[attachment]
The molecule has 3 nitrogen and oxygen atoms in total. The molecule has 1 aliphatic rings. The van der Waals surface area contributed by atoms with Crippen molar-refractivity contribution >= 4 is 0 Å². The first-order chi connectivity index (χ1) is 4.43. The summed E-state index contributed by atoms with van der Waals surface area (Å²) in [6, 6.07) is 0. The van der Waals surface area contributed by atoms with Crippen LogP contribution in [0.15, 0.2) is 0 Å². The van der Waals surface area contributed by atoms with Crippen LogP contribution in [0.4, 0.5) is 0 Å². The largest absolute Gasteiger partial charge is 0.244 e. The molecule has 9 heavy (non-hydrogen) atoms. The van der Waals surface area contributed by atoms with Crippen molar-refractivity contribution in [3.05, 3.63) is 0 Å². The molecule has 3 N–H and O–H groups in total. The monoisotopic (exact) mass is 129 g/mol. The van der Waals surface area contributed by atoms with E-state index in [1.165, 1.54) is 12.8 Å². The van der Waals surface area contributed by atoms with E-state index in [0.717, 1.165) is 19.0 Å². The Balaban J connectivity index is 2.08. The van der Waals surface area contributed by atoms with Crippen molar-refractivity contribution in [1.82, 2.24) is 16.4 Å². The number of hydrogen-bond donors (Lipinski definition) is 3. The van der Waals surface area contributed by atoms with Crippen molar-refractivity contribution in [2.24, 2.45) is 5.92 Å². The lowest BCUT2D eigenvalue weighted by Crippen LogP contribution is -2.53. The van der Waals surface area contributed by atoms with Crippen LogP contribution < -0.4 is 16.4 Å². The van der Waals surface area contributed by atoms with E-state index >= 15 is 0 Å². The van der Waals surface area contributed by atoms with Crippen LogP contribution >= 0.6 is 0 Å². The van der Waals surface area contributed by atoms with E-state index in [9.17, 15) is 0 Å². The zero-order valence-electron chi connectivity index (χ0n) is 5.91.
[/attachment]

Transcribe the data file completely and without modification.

The molecule has 3 nitrogen and oxygen atoms in total. The molecule has 1 aliphatic rings. The van der Waals surface area contributed by atoms with Crippen molar-refractivity contribution >= 4 is 0 Å². The first-order chi connectivity index (χ1) is 4.43. The summed E-state index contributed by atoms with van der Waals surface area (Å²) in [6, 6.07) is 0. The van der Waals surface area contributed by atoms with Crippen LogP contribution in [0.15, 0.2) is 0 Å². The van der Waals surface area contributed by atoms with Crippen LogP contribution in [0.4, 0.5) is 0 Å². The largest absolute Gasteiger partial charge is 0.244 e. The molecule has 9 heavy (non-hydrogen) atoms. The van der Waals surface area contributed by atoms with Crippen molar-refractivity contribution in [3.05, 3.63) is 0 Å². The molecule has 3 N–H and O–H groups in total. The monoisotopic (exact) mass is 129 g/mol. The van der Waals surface area contributed by atoms with E-state index in [1.165, 1.54) is 12.8 Å². The van der Waals surface area contributed by atoms with E-state index in [0.717, 1.165) is 19.0 Å². The Balaban J connectivity index is 2.08. The van der Waals surface area contributed by atoms with Crippen molar-refractivity contribution in [1.82, 2.24) is 16.4 Å². The number of hydrogen-bond donors (Lipinski definition) is 3. The van der Waals surface area contributed by atoms with Crippen molar-refractivity contribution in [2.24, 2.45) is 5.92 Å². The lowest BCUT2D eigenvalue weighted by Crippen LogP contribution is -2.53. The van der Waals surface area contributed by atoms with Crippen LogP contribution < -0.4 is 16.4 Å². The van der Waals surface area contributed by atoms with E-state index >= 15 is 0 Å². The van der Waals surface area contributed by atoms with Crippen LogP contribution >= 0.6 is 0 Å². The van der Waals surface area contributed by atoms with E-state index in [9.17, 15) is 0 Å². The zero-order valence-electron chi connectivity index (χ0n) is 5.91.